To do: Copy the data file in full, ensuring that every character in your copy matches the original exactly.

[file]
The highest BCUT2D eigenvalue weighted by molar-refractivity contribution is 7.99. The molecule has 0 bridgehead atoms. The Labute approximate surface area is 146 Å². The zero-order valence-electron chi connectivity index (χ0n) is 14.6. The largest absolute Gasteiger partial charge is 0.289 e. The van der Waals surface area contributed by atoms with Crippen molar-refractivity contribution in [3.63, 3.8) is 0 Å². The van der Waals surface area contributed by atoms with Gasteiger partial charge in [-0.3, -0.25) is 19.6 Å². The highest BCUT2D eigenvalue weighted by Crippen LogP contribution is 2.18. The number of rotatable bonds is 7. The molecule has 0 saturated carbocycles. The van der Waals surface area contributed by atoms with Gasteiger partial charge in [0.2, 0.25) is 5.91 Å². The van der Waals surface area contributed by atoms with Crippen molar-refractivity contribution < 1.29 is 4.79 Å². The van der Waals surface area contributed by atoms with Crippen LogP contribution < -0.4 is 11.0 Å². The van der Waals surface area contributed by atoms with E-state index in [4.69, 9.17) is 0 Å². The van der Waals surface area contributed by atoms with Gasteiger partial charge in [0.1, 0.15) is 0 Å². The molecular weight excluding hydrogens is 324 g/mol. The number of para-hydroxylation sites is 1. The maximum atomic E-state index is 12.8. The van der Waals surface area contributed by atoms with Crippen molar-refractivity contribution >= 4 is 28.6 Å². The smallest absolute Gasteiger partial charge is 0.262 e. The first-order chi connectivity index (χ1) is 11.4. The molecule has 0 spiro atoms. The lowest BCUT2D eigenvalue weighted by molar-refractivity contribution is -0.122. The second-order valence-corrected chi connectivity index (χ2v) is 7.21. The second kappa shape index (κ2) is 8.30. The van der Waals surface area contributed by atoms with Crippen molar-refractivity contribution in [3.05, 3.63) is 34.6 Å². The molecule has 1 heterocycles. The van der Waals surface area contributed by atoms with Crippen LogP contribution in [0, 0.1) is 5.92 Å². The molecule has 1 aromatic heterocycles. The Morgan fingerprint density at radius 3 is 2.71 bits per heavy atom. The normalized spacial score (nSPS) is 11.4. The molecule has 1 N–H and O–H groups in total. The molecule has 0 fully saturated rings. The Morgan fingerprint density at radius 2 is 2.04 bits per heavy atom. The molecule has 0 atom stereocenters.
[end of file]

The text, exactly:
The highest BCUT2D eigenvalue weighted by molar-refractivity contribution is 7.99. The molecule has 0 bridgehead atoms. The Labute approximate surface area is 146 Å². The zero-order valence-electron chi connectivity index (χ0n) is 14.6. The largest absolute Gasteiger partial charge is 0.289 e. The van der Waals surface area contributed by atoms with Crippen molar-refractivity contribution in [3.63, 3.8) is 0 Å². The van der Waals surface area contributed by atoms with Gasteiger partial charge in [-0.3, -0.25) is 19.6 Å². The highest BCUT2D eigenvalue weighted by Crippen LogP contribution is 2.18. The number of rotatable bonds is 7. The molecule has 0 saturated carbocycles. The van der Waals surface area contributed by atoms with Gasteiger partial charge in [0.2, 0.25) is 5.91 Å². The van der Waals surface area contributed by atoms with Crippen molar-refractivity contribution < 1.29 is 4.79 Å². The van der Waals surface area contributed by atoms with Crippen LogP contribution < -0.4 is 11.0 Å². The van der Waals surface area contributed by atoms with E-state index in [4.69, 9.17) is 0 Å². The van der Waals surface area contributed by atoms with Gasteiger partial charge in [0.1, 0.15) is 0 Å². The molecular weight excluding hydrogens is 324 g/mol. The number of para-hydroxylation sites is 1. The maximum atomic E-state index is 12.8. The van der Waals surface area contributed by atoms with Crippen molar-refractivity contribution >= 4 is 28.6 Å². The smallest absolute Gasteiger partial charge is 0.262 e. The first-order chi connectivity index (χ1) is 11.4. The molecule has 0 spiro atoms. The lowest BCUT2D eigenvalue weighted by molar-refractivity contribution is -0.122. The second-order valence-corrected chi connectivity index (χ2v) is 7.21. The second kappa shape index (κ2) is 8.30. The van der Waals surface area contributed by atoms with Crippen molar-refractivity contribution in [3.05, 3.63) is 34.6 Å². The molecule has 1 heterocycles. The van der Waals surface area contributed by atoms with Crippen LogP contribution in [0, 0.1) is 5.92 Å². The molecule has 1 aromatic heterocycles. The Morgan fingerprint density at radius 3 is 2.71 bits per heavy atom. The normalized spacial score (nSPS) is 11.4. The molecule has 1 N–H and O–H groups in total. The molecule has 0 fully saturated rings. The Morgan fingerprint density at radius 2 is 2.04 bits per heavy atom. The molecule has 0 atom stereocenters.